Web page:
• Sun
  • Dec 28, 2014
  • Updated: 11:33am

Talkback

PUBLISHED : Wednesday, 27 October, 2004, 12:00am
UPDATED : Wednesday, 27 October, 2004, 12:00am

Q Should minibuses be fitted with speed alarms?


Forget the bells and install a whistle blower. Speed alarms are not useful in controlling the speed of minibuses. They will be switched off and do not provide evidence necessary for legal proceedings. Defendants will simply claim that the bell heard before the crash was someone's phone.


Some 25 years ago, Europe needed to control the speed of cross-boundary truck drivers and made tachometers recording the speed and time compulsory.


The first models marked the speed on 24-hour discs. New models, which record digitally, are smaller and cheaper. With such devices installed, any driver unable to provide a tachometer readout is fined heavily. And when an accident does occur, the recorded travel speed history against the known route of the minibus will tell the truth. A simple whistle, without the bells, will keep our minibuses in check.


Paul Zimmerman, Mid-Levels


Q Should passengers be banned from bargaining over taxi fares?


Yes they should. This would be fairer to other drivers and passengers. I understand Hong Kong people like to bargain a lot. But if the law does not change, the problem will worsen. Passengers will want to negotiate a fare even for a short journey.


We cannot negotiate fares when taking public transport, then why should people bargain over taxi fares? If people think fares are too high, they'd better travel by bus or MTR.


According to your article, the taxi drivers may decide to accept a city-wide cut. If this is really applied, it will be a win-win situation. There would be no more illegal discounting. Taxi drivers would not have to offer discounts and passengers would not have to bargain.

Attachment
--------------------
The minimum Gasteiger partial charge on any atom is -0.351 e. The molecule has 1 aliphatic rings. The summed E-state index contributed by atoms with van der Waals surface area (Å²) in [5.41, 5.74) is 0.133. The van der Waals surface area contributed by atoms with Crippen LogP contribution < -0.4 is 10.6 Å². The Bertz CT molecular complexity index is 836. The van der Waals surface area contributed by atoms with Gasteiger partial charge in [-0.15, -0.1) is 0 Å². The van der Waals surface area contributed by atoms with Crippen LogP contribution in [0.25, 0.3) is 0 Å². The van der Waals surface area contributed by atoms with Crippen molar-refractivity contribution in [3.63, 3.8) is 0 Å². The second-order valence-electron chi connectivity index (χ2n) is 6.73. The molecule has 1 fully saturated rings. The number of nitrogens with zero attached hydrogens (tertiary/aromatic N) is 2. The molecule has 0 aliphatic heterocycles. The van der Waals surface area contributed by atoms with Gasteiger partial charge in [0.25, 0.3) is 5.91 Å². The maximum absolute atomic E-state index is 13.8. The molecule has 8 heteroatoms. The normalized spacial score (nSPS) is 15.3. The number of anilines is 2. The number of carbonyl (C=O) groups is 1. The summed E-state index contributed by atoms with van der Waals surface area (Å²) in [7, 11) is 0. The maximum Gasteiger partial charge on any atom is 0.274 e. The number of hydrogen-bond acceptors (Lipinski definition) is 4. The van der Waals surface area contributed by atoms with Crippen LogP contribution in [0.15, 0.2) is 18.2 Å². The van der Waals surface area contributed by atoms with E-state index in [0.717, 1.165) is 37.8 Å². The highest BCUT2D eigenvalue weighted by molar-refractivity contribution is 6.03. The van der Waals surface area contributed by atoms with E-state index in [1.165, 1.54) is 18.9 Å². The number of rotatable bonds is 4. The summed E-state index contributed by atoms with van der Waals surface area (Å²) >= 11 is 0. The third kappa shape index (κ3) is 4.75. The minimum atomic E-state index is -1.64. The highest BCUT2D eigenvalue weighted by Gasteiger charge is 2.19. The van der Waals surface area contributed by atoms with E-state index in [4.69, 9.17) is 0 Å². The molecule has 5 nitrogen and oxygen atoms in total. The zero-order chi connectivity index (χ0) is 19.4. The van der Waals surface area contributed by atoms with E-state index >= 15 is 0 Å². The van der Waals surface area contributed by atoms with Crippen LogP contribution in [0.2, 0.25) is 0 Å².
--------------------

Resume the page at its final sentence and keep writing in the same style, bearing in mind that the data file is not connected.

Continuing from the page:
Christina Chan, Prince Edward


Q Should smoking be banned in restaurants and bars?


In reply to your correspondent Lavinia Chang of South Bay, the answer is a resounding yes - smokers do stop travelling and eating out. I have not been back to the US since the last Japan Airlines smoking flight. I used to go to Tokyo overnight just to take their smoking flight to New York. Now I just don't go.


I have curtailed all travel to just a few short destinations except when absolutely necessary. Now that I can afford to travel frequently, I find the process extremely unpleasant. As to eating, I have never eaten in a non-smoking establishment.


When in Singapore or other non-smoking cities, I stay in a hotel with a kitchenette and buy food at the supermarket. If dining out is not a pleasure, I just eat at home. As to drinking, well who would go to a bar if it weren't entertaining, relaxing and fun? We can always entertain at home.


Shirley Miller, The Peak


I wish to publicly compliment Cafe de Coral for its courage and vision in totally banning smoking at its outlets. I do not see any decline in business but I notice a lot more smiling patrons. It is hypocrisy for certain Liberal legislators to vote against a mandatory ban on smoking in public places. They should care more about the health of the second-hand smokers than the pockets of the operators.


Helen Ma, Mid-Levels


It was a refreshing change to read the common-sense views of smoker George Woo yesterday.